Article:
Critical race theory.
Well, it’s not really new, but it is getting a lot of attention these days.
As a disclaimer, I am not writing this to advocate for or against this theory or to influence your opinions and beliefs. Instead, I want to share what I have learned so that together we might better understand why we are hearing about this now and how it intersects with schools we serve.
To be completely honest, I had never heard of this term until it started getting traction over the past few months.
Here is what I have learned –
Critical race theory, lets call it CRT since we like acronyms, is an academic concept that began in the 1970’s. The theory is based on the belief that racism is not just about the biases of individuals, but a social construct. That is, if you agree with the theory, you would agree with the notion that policies, laws and systems that make up our society have within them components that favor some people over others.
One example is a practice that began in the 1930’s, which involved of drawing lines around segments of communities deemed to be poor financial risks largely because of the racial composition present. The effect, as argued, was to limit some people from being able to obtain a mortgage or buy a home. The practice, later called “redlining,” continued for decades. Proponents of CRT have cited numerous hardships that have lasted generations, that have prevented all people from access to banking, insurance, healthcare, food and more. Ever heard of food deserts?
As I continued to learn more about CRT, policy or systems examples were numerous. One example referred to zoning laws that prohibit the building of affordable housing in majority-white neighborhoods. CRT proponents argue that the result is discrimination, but not so overtly that it could be challenged by desegregation efforts.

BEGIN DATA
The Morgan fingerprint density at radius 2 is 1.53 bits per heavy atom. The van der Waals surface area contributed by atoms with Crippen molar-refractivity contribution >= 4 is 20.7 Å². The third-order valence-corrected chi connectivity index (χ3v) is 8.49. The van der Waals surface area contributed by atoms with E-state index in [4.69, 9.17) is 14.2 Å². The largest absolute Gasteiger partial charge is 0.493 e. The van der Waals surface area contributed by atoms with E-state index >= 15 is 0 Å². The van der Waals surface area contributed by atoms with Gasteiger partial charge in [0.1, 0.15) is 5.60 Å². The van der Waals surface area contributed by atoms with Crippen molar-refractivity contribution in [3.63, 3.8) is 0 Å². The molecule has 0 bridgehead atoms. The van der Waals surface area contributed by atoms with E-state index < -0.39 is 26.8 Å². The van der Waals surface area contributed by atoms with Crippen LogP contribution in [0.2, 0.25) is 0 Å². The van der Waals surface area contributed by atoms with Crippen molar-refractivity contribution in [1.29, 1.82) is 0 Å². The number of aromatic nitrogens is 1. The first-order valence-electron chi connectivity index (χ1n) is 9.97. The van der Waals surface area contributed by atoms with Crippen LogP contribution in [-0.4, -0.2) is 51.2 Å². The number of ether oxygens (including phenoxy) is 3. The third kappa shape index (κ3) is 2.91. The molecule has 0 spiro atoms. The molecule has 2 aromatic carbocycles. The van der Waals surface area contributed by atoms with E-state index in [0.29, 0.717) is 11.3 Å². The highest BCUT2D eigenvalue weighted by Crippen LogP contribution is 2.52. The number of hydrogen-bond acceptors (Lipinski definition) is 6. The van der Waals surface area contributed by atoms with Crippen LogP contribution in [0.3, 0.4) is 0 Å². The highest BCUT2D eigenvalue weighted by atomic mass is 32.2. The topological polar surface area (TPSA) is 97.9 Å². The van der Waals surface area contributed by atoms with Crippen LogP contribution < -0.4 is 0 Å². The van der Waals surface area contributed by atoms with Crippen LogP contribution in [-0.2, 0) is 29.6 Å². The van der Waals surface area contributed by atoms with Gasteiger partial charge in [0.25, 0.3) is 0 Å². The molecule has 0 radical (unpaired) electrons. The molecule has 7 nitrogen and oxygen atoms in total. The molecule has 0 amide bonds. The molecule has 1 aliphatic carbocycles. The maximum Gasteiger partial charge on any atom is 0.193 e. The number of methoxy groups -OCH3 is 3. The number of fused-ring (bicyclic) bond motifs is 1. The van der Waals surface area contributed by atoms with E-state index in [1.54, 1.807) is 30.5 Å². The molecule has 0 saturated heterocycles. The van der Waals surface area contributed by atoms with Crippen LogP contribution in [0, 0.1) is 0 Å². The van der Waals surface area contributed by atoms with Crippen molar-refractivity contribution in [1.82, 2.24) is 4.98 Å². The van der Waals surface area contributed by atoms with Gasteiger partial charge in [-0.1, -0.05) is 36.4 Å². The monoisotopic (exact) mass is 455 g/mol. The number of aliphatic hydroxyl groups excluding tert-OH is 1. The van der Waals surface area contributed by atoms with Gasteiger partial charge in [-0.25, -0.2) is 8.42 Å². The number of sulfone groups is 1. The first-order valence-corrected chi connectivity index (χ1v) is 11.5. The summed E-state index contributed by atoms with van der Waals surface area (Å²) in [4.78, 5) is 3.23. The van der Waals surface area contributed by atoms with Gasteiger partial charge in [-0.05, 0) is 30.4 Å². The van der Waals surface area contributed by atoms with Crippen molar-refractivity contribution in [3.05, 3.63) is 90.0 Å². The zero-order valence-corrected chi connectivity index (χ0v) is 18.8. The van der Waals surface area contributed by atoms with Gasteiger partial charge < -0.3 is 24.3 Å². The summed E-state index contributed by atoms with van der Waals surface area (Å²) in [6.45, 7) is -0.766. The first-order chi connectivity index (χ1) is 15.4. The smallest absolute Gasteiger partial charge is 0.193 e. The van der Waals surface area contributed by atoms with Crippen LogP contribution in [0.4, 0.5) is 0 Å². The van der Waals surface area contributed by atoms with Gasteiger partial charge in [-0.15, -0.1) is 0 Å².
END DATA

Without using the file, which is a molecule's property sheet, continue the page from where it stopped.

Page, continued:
In education, advocates for CRT have studied policies and practices they believe to have contributed to ongoing inequalities, including underfunding schools based on their location, lack of resources resulting in achievement gaps, disproportionate disciplining of non-white students, establishing barriers limiting the ability for non-white students to access or participate in programs such as gifted and talented, the list goes on.
Despite the current argument playing out in board rooms and in the media, I am not aware of a school explicitly teaching CRT. (Remember, I hadn’t heard the term before and this is my 27th year in education.)
The purpose of this article is not to teach you everything you need to know about CRT. It is also not intended to influence your opinion or suggest you dismiss it. However, I do believe it is important to start by learning so that we can formulate our own beliefs about what is correct, factual and worthy of discussion. The alternative is that CRT, like many other issues that have come and gone, might take a place among other conspiracy theories and further divide us.
I would encourage you to ask questions, follow the experts as they discuss CRT and then share your thoughts with one another.